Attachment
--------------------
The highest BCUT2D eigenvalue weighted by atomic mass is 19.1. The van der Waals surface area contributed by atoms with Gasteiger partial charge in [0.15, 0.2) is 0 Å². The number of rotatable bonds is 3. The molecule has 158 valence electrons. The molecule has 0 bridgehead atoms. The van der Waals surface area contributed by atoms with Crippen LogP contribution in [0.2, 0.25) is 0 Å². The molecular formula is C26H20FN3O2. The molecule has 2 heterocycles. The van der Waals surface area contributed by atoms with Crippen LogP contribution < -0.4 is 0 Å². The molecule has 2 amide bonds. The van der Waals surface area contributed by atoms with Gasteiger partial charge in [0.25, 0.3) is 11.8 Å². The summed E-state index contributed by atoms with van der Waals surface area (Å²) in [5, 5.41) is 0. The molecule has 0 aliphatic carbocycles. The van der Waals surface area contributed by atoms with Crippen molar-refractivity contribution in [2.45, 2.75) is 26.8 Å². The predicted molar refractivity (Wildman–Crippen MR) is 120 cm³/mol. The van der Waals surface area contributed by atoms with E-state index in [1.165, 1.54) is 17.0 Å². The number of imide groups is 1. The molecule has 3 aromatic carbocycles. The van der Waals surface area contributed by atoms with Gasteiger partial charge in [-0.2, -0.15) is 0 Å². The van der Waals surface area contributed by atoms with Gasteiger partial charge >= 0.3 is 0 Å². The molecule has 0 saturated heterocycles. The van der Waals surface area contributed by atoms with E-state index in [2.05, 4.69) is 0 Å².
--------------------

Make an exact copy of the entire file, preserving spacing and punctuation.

The highest BCUT2D eigenvalue weighted by atomic mass is 19.1. The van der Waals surface area contributed by atoms with Gasteiger partial charge in [0.15, 0.2) is 0 Å². The number of rotatable bonds is 3. The molecule has 158 valence electrons. The molecule has 0 bridgehead atoms. The van der Waals surface area contributed by atoms with Crippen LogP contribution in [0.2, 0.25) is 0 Å². The molecular formula is C26H20FN3O2. The molecule has 2 heterocycles. The van der Waals surface area contributed by atoms with Crippen LogP contribution < -0.4 is 0 Å². The molecule has 2 amide bonds. The van der Waals surface area contributed by atoms with Gasteiger partial charge in [0.25, 0.3) is 11.8 Å². The summed E-state index contributed by atoms with van der Waals surface area (Å²) in [5, 5.41) is 0. The molecule has 0 aliphatic carbocycles. The van der Waals surface area contributed by atoms with Crippen molar-refractivity contribution in [2.45, 2.75) is 26.8 Å². The predicted molar refractivity (Wildman–Crippen MR) is 120 cm³/mol. The van der Waals surface area contributed by atoms with E-state index in [1.165, 1.54) is 17.0 Å². The number of imide groups is 1. The molecule has 3 aromatic carbocycles. The van der Waals surface area contributed by atoms with Gasteiger partial charge in [-0.2, -0.15) is 0 Å². The van der Waals surface area contributed by atoms with Gasteiger partial charge >= 0.3 is 0 Å². The molecule has 0 saturated heterocycles. The van der Waals surface area contributed by atoms with E-state index in [2.05, 4.69) is 0 Å².